sitting on the edge of the sandbox, biting my tongue

October 17, 2013

In the Future, Everybody Will Be a Dissident for 15 Minutes

Filed under: politics, Soviet Union — Tags: , , , — edge of the sandbox @ 5:13 pm

UPDATE: Many thanks to professor Jacobson for linking.

Buried behind the headlines about the peons opting out of Obamacare and the Capitol Hill Republicans caving in re government slim-down, there is this: Bill Ayers is releasing a new autobiography subtitled Confessions of an American Dissident (via Insty).

I might be a bit old-fashioned, but when I was growing up, the word “dissident” had a very different meaning.  Dissidents were moral giants, they were our heroes; non-violent people — writers, scientists, thinkers — who stood up to the Soviet regime, for human rights and freedom, did so knowing that there was going to be hell to pay, and bravely endured the subsequent prosecution.  They wrote banned books and essays, and maybe talked to the Western media; what they didn’t do was fly planes into skyscrapers — or kill people in any other manner.  For speaking truth to power our dissidents were punished by the regime.  Andrei Sakharov, once a leading Soviet physicist and the father of the Soviet H-bomb, was banished to the provincial town of Gorky (the so-called “internal exile”), Aleksandr Solzhenitsyn, Vladimir Voinovich and many others were stripped of citizenship, Joseph Brodsky was exiled as well — after being torture in mental hospital, and Natan Sharansky endured 13 years of forced labor camp and torture.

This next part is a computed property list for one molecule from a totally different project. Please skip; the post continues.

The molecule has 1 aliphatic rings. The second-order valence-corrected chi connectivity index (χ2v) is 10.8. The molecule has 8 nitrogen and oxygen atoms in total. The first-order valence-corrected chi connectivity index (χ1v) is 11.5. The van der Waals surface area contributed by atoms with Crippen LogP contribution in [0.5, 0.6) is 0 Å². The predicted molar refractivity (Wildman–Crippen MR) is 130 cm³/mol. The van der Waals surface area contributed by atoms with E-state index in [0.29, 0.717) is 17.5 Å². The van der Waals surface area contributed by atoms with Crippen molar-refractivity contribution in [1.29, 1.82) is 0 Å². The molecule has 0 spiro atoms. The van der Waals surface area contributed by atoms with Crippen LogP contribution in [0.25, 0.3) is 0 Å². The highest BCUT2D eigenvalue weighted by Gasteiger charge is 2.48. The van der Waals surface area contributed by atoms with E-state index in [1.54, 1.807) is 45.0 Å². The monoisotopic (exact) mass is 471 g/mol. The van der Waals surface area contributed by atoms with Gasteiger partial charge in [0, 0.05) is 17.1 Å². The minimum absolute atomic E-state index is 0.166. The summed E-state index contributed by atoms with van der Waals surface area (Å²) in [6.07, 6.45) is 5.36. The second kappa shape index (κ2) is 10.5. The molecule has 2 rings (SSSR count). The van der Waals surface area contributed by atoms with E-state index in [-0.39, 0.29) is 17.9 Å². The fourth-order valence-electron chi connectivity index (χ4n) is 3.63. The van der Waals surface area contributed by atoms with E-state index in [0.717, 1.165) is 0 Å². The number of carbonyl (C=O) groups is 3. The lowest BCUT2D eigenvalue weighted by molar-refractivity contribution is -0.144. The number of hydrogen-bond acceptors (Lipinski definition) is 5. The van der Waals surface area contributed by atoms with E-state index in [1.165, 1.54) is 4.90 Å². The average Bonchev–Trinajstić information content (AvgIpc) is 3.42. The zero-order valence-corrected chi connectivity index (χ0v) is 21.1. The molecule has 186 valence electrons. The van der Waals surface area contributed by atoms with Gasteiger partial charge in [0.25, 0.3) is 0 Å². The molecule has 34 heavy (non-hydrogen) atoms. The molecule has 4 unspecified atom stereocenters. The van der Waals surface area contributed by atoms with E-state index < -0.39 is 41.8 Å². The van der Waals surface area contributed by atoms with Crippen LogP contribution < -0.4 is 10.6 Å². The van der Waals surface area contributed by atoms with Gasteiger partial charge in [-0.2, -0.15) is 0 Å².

Americans are expected to be opinionated.  Everyone is a “dissident” when his guy doesn’t win the White House, which is about every 4-12 years (to construct a more convincing “dissident” persona, left-leaning Americans are advised to register as more exotic Greens or Socialist, in which case their guy never wins).  I’m frightened by Obamacare, does it make me a dissident?  Of course not.  I’m with the majority of Americans who don’t worry about expressing their negative opinion about the healthcare overhaul to various pollsters.  When everyone is a “dissident”, no one is a dissident, even those who hate the country and everything it stands for.  They are simply Americans exercising their First Amendment rights.

I don’t know when and how it happened, but some Americans caught the dissident fever.  I met my first American “dissident” in Berkeley.  He was a grad student substitute teaching an introductory US history class at the time Second Gulf War began.  He was a painfully uncharismatic man (“painfully” because the contrast between him and the professor Litwack, a skillful propagandist he was filling in for, was stark) with a predictable worldview, thanks to which he already had a tenure track job lined up in another California four-year college.  On the occasion of the war, he took the entire class hour to explain to 800 or so students his opposition.  The little lecture of his was straight our of NYT editorial page, except that in conclusion, he said that in the Soviet Union, you know, they had their Perestroika, so now he wants one here.  He probably didn’t know that Reagan and Thatcher inspired us, and he probably chose not to know that the real dissidents (Yelena Bonner, Nathan Sharansky, Vasily Aksenov, Vaclav Havel) were in agreement with W.  From what I understand, the grad student’s position was not affected by the actual substance of the dissident’s ideas as much as the aesthetics of revolutionary change.  A Velvet Revolution-type of revolution, in his case.